2. Make a regular space with God. Over the years I have had all sorts of patterns for spending time with God, depending on the season. In my early twenties I usually had a morning ‘quiet time’ before work given to reading through the bible and prayer. As my daughters’ disability got more severe I struggled to do this so gave time to worshipping or listening to things in the car. I’ve had seasons of being able to study the bible in depth, and seasons where I have just fallen on my knees in prayer and exhaustion. Recently, I’ve found myself using a short version of the Anglican ‘book of common prayer’ to anchor me throughout the day. However we do it I am convinced that a regular space to encounter God each day is necessary to sustain Christian discipleship.
  3. Go to church regularly. There are times in life when church life can be inspiring and there are times when it can just feel like hard work. But our worship is the act of going along in itself. Too often we talk about what we’re ‘getting out of it’ but that is to misunderstand Christian worship entirely. Serving one another, forms our character. Listening to and encouraging one another allows us to express love. Just being there is a statement to God that we need him and his church. It’s a statement that we don’t have all the answers and it’s a statement of worship.
  4. Serve other people regularly. The call to follow Christ includes the call to be a servant. In a culture that has a surplus of comfort and a deficit of meaning this can be so powerful. So serving one another in a church context can be an important way of reminding ourselves who we are. But there are many ways we can choose to serve our communities, our colleagues, our families too. Regularly serving people helps break the cultural mould of consumption. It can also be great fun.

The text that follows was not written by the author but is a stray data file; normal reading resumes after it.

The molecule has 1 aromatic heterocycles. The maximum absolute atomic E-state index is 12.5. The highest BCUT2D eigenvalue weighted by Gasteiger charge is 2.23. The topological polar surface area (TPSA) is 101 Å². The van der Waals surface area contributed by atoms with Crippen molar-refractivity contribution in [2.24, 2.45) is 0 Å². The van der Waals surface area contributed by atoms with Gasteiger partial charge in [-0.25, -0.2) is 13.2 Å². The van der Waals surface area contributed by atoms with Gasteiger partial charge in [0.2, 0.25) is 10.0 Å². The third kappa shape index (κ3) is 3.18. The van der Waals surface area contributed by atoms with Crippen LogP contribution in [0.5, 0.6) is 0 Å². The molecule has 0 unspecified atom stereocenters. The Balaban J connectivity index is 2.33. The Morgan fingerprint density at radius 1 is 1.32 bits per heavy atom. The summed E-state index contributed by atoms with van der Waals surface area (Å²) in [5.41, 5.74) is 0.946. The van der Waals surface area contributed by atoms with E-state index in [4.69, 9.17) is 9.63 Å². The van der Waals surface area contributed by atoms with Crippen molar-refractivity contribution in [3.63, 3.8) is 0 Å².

5. Have an honest space where other believers can speak into your life. We all deeply need this. And a Sunday worship service will rarely allow those deep and important conversations. Every one of us needs to fight our cultural individualism with the biblical vision of a church as a body. We need to invite other people’s voices into our lives. No matter how well we know the bible or how old we are, if we’re not allowing a few people to speak into our lives we are lacking in our discipleship. This could a church small group, a prayer triplet or whatever works. But at the end of the day we all need honest, vulnerable, open friendships.
  6. Learn to lament. It is wonderful to learn to praise God in any and every season and it’s powerful. But one aspect of worship that we find in the Psalms is to come honestly to God with our frustration, pain and anger. Some people find that reading these Psalms personally or corporately gives them permission to express pain to God. Writing your own lament psalms can be helpful too. Personally, I may often shout out my anger to God or prostrate myself on the floor. I find that the physical expression is helpful. The danger if we don’t learn how to do this is that we build a fake or dishonest relationship with God. Learning to lament is vital.